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Hereditary Chiefs sign agreement for Prince Rupert gas transmission

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World Pipelines,

TransCanada Corporation (TransCanada) has announced that its Prince Rupert gas transmission project (PRGT) has signed a project agreement with 12 hereditary chiefs of the Gitxsan Nation.

Each of the chiefs represent a Wilp (house group) whose territory is affected by the project route. The agreement outlines the economic and employment benefits that will be provided with the project being in service.

"This agreement is the product of our engagement with the Gitxsan hereditary leadership. This comprehensive agreement provides long-term economic benefits, jobs, contracting opportunities and information sharing throughout the life of the project," said Tony Palmer, President of PRGT.

Gitxsan Hereditary Chief Luutkudziiwus (Gordon Sebastian), has explained the authority of hereditary chiefs in the Gitxsan Hereditary system: "The Supreme Court of Canada's 1997 Delgamuukw decision affirmed that each Gitxsan Wilp has jurisdiction over its Lax Yip (the Wilp's traditional territory) in accordance with the Ayookim Gitxsan (Gitxsan Law); each Wilp has the authority and power to make decisions as it sees fit for the good of the Wilp. As such, the 12 Hereditary Chiefs bargained hard with PRGT to ensure that the environment is protected, and that the agreement provides for long term benefits to each of the affected Wilp and to the broader Gitxsan Nation."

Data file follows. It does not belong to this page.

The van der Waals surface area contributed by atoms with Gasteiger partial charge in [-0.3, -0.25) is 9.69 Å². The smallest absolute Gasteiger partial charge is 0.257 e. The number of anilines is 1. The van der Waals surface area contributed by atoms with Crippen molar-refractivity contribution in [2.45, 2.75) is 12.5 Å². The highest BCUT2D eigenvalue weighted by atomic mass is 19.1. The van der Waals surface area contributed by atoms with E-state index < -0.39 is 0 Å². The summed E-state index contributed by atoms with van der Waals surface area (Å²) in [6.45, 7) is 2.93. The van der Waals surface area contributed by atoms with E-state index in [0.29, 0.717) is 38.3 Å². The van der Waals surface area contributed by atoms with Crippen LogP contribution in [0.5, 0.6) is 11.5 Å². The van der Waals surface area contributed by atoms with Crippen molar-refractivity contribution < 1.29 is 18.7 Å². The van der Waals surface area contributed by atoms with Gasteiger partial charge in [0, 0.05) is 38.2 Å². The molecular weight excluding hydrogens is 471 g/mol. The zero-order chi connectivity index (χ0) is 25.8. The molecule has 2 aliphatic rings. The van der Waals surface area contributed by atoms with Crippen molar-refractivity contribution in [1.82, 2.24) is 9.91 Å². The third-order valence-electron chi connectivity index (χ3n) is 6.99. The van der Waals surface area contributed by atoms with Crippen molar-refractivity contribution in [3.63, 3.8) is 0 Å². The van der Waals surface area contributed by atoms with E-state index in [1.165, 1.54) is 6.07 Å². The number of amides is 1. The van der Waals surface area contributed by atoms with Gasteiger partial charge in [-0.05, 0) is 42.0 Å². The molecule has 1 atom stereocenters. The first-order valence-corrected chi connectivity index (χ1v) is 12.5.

Hereditary Chief Geel (Catherine Blackstock) stated that the agreement is important to the economic health of northern British Columbia: "I envision this as a great opportunity for all Gitxsan and community people to revitalise employment in our economically depressed upper Skeena region."

The CAN$5 billion PRGT project will provide significant economic benefits for British Columbians, local and provincial governments, and Aboriginal communities as it supports the export of surplus natural gas to global markets.

The project will create thousands of short-term jobs directed at local residents, opportunities for local and Aboriginal businesses, millions of dollars in annual taxes to help support local services (such as schools, policing, fire protection, and waste management), along with billions of dollars in new investments.

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